Forde also talks to her kids often about the idea of making “trade-offs.” If her son wants new toys, for example, they calculate how much each costs while in the store, and talk about how he can swap out toys to stay within his budget. She uses a similar framework to talk to them about things like housing as well—why they live in a condo outside Boston when their cousins live in a two-story home in Florida, and what lifestyle changes they would have to make to afford a house like that. “I really try to explain, in terms they can understand, that there are trade-offs associated with what you want, and what you can have in the moment versus what you can have in the future,” she says.

Ben Carter, the cocreator and cohost of a podcast and show about personal finance, is already thinking about how to talk money with his kids, barely three months after becoming a parent to triplet girls. Carter, for his part, was acutely aware of finances from an early age. That awareness was self-initiated, he claims, not a function of how his parents talked about finances. “In my mind, my family didn’t have as much money as I thought you needed to feel comfortable,” he says. “That could have been a figment of my imagination. We had everything we needed. But I had this notion that, ‘Oh my gosh, we’re getting by day by day.’”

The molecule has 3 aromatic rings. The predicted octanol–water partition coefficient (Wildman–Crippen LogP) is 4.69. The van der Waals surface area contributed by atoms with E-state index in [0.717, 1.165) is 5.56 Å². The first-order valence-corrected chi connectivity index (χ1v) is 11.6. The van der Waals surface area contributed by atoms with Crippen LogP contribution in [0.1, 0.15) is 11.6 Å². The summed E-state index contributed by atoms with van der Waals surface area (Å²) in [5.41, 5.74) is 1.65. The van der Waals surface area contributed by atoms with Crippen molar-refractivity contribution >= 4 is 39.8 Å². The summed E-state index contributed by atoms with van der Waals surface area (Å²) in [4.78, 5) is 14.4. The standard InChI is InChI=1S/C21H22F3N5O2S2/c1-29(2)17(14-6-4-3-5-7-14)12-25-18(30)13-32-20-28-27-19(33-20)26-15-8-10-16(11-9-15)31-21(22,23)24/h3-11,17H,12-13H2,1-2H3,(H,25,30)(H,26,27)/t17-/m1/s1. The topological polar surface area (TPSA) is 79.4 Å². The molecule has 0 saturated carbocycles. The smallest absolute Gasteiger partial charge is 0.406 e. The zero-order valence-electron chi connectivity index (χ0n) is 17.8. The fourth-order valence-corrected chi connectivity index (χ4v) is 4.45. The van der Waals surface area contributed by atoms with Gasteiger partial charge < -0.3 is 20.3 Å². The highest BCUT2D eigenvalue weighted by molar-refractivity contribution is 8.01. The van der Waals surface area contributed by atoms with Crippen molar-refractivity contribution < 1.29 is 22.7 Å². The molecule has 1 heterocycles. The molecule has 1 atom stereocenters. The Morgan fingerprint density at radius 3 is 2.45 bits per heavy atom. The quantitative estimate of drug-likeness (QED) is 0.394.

When it comes to his own children, Carter’s wife doesn’t want them to be as preoccupied with money as he was. “My wife doesn’t want our kids to grow up with an overwhelming sense of what money is, so for me it’s about trying to find a balance,” he says. “How can you teach it in a way that’s more casual and part of our day-to-day, week-to-week lives?” One example of that is talking about the cost of groceries, Carter says. “You’re learning these concepts that, as an adult, you’ll find are directly related to money,” he says.

With his first three children, Moul didn’t talk money until they were in their late teens, though he did expect them to do chores for an allowance and set them up with savings accounts. When he got remarried and had kids again, Moul was eager to start their financial education earlier. One of his priorities was to show them the power of compounding, and how they can have more in the bank simply by putting their money in the right place. “The main thing that I’m trying to get across–even to the younger employees I have–is the earlier you start, the better,” he says.